Agreed on possibly needing a transfer case drop as well for newer model.

beasticles
September 16th, 2014, 11:19
Bottom line is yes you probably could get away with just those parts plus the U-bolts for the rear leaves, but it's possible you'll have minor vibes (I think a small chance). Most XJ owners are always trying to save a buck (I understand that), but you may notice a harsher ride up front if those springs and shocks are stiffer than the factory spring rate.

md21722
September 16th, 2014, 12:36
It MIGHT be, but it depends.

Considerations:

1. On newer XJ's, pretty much any lift over 1" can shift the front axle and cause driveline vibrations. The transfer case drop is a poor man's method to get the driveline axle right. It will reduce ground clearance, can make your exhaust look funny unless the hangers are changed, and put extra stress on your front motor mounts.

2. A longer track bar MAY be necessary, but probably not.

3. Add a leafs are generally said to give a poor ride

4. I doubt longer brake lines are really necessary for 2" unless you plan on going off road.

5. Using extended shackles in the rear isn't great either, shackle relocation brackets should be used, or even better, a new spring pack.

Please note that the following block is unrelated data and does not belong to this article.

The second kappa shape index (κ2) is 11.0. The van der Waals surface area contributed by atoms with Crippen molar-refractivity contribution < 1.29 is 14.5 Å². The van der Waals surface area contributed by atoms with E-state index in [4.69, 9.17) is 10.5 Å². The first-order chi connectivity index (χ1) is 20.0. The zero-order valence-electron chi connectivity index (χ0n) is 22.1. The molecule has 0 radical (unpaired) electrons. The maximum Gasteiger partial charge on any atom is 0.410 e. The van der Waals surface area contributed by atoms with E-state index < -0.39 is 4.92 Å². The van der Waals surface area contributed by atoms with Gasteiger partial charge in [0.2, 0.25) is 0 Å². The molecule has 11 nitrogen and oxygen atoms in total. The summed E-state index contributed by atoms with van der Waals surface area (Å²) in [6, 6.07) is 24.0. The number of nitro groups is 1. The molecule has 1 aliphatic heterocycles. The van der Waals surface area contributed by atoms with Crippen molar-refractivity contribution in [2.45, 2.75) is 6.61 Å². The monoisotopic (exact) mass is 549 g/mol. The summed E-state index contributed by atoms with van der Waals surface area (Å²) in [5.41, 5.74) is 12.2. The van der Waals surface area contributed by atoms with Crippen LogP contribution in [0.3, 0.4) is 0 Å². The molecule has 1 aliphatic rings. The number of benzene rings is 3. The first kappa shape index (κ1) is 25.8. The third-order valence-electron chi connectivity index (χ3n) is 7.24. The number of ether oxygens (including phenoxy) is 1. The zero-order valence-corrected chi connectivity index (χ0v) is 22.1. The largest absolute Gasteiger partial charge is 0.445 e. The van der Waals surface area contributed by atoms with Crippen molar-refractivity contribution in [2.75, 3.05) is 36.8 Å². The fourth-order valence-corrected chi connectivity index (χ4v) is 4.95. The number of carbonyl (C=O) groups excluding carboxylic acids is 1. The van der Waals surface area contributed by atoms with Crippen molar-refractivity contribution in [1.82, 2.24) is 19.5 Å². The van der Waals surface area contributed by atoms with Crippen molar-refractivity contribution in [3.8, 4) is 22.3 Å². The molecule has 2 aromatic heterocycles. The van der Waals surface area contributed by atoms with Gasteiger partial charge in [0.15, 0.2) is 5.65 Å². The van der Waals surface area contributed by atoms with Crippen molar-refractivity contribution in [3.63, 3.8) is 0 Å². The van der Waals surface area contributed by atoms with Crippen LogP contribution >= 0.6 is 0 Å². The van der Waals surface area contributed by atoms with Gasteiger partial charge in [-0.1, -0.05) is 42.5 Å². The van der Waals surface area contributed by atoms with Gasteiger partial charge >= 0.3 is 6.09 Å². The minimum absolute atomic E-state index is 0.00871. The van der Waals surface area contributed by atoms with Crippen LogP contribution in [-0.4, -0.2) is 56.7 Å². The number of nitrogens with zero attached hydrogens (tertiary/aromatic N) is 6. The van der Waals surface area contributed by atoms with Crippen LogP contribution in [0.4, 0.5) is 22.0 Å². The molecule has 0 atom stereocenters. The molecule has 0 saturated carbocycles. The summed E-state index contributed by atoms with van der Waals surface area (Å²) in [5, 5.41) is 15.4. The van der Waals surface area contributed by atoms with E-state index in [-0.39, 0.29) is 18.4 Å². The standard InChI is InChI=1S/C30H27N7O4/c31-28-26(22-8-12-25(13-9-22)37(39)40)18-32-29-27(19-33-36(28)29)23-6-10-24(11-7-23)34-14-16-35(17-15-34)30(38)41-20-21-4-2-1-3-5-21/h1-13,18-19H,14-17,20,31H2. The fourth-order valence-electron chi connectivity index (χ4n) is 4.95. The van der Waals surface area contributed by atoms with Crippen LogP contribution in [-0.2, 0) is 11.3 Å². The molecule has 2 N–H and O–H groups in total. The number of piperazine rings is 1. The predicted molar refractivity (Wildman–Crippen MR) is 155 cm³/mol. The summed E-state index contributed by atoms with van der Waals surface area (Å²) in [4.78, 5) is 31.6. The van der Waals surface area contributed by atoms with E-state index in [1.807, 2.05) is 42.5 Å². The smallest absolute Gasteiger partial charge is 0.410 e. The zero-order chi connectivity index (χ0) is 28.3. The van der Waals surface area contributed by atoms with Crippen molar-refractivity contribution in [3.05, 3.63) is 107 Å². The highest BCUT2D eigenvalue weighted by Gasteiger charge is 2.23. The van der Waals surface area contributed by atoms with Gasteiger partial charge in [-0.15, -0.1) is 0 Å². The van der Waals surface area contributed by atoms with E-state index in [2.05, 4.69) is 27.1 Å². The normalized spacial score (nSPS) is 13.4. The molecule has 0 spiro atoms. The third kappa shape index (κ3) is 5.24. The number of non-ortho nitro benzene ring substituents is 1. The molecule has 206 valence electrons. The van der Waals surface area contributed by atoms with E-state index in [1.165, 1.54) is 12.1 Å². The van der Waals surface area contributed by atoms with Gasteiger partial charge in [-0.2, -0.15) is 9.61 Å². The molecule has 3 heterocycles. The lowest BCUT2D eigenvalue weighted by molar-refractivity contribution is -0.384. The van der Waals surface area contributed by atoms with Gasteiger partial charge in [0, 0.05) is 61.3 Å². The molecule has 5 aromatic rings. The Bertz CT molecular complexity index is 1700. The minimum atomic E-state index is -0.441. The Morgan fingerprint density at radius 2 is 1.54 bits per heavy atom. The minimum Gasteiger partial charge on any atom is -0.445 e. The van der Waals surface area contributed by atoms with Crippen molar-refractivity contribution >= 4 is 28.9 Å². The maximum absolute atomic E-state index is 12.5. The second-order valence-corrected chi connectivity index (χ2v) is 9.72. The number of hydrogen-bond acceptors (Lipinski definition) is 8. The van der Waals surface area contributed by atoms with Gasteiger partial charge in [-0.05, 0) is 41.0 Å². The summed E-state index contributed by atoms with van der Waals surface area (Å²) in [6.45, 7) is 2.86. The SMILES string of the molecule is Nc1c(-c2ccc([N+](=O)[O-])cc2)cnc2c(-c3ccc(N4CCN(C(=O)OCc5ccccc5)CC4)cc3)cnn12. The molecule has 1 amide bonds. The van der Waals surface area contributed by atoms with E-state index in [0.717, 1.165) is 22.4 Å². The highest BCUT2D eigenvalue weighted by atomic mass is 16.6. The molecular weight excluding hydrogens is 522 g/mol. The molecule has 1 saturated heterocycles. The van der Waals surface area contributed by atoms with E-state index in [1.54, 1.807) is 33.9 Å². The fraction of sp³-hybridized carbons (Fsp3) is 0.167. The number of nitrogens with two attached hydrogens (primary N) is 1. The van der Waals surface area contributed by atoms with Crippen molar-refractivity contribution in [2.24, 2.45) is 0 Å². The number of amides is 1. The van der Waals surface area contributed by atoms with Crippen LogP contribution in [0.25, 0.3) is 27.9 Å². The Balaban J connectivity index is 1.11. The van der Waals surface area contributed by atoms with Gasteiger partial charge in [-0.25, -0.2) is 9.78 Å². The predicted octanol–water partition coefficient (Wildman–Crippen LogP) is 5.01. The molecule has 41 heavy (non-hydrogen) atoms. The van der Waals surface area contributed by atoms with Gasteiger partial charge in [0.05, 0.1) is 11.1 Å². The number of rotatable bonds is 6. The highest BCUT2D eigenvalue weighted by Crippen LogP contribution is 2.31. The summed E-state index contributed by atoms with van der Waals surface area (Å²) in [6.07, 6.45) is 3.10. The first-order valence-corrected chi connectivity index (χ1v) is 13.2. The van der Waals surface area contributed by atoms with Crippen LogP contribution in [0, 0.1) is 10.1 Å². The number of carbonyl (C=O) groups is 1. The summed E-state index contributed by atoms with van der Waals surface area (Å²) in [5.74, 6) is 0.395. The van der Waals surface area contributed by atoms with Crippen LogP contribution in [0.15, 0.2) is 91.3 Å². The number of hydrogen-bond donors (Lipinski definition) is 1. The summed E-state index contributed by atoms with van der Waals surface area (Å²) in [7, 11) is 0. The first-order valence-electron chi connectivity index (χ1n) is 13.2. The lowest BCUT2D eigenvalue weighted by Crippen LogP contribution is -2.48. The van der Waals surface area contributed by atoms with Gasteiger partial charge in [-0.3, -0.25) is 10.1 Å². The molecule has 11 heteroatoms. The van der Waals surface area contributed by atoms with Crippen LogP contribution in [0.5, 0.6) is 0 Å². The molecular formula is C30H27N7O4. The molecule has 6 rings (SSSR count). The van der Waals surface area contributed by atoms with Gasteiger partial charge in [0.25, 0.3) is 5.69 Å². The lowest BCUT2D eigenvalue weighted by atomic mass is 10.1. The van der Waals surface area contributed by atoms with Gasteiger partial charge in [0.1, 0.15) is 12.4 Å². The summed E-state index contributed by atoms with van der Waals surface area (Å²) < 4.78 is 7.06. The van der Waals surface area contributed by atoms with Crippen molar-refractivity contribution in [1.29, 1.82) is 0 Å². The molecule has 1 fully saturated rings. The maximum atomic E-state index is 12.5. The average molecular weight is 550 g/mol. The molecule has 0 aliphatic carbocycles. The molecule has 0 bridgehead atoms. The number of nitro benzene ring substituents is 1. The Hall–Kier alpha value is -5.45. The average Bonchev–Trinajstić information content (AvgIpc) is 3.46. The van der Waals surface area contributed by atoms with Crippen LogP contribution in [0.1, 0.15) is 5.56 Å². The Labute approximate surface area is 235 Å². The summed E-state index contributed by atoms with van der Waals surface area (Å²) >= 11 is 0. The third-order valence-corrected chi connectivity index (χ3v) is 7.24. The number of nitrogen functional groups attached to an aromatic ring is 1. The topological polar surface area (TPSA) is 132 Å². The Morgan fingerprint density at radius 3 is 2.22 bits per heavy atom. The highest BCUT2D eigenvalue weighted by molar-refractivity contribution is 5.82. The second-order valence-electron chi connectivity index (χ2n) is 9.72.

My suggestion is do it right and do it once, or leave the stock ride height and just replace what's worn.

831_xj
September 16th, 2014, 21:20
A transfer case drop would be the easiest out of the install IMO.
Buy it. Install it. Smile :)

CarbonXJ
September 17th, 2014, 09:10
I'll give you a run down of my '00 I did when i first lifted. Suspension was very, very worn out from PO towing trailers and foul weather use vehicle; everything else is pristine!!

-I went with new front stock coils ($65), and 2" spacers ($20) for the front; I did not need a new track bar or modify it.
-Rear I built spring packs (Free) with Ford Ranger springs (XJ main, Ranger 2nd, Ranger 4th, XJ 4th) and Rusty's 3/4" shackles ($60).
-Shocks are JK Sahara stock OEM all 4 corners with BPMs (ebay $50).
-Brake lines are YJ lines up front ($30) and Dodge Dakota ($24) rear.
-Replaced front & rear sway bar hardware ($20)

Total life price to clear 30s -- $300 after misc. hardware and such. You DEFINITELY want to replace bolts and LIBERALLY use antiseize. The actual lift height over stock was 2.5" front and 1/8" shy of 3" in the rear. It rides GREAT. In fact, most passengers do not know it's lifted (except for the hop to get in).

I DID get vibes after lifting, but it is barely noticable; I drove with vibes for 2 years. I later installed an SYE, since I'm going up to 4" and 33s.

JTM
September 18th, 2014, 12:17
Yes, you could run that lift with no issues, or you might have a few issues. Every XJ I've worked with has been different.

If you buy that lift, do yourself a favor and get new U-bolts. Also be prepared to need a new track bar, tie rod ends, longer brake lines, and longer bump stops.

Oh, and ignore the recommendation to get a transfer case drop; they are never the correct solution

Johnnie Walker
September 18th, 2014, 22:39
I would recommend spending a bit more money and getting better parts. Especially shocks.
Building a bastard pack for the rear will be better than AAL garbage.
Maybe a pair of these up front?
http://www.jegs.com/i/PAC+Racing+Springs/278/JP18X4.0X250/10002/-1
OME or Bilstein 5100 shocks.
You can straighten out the front hard brake line for some more droop.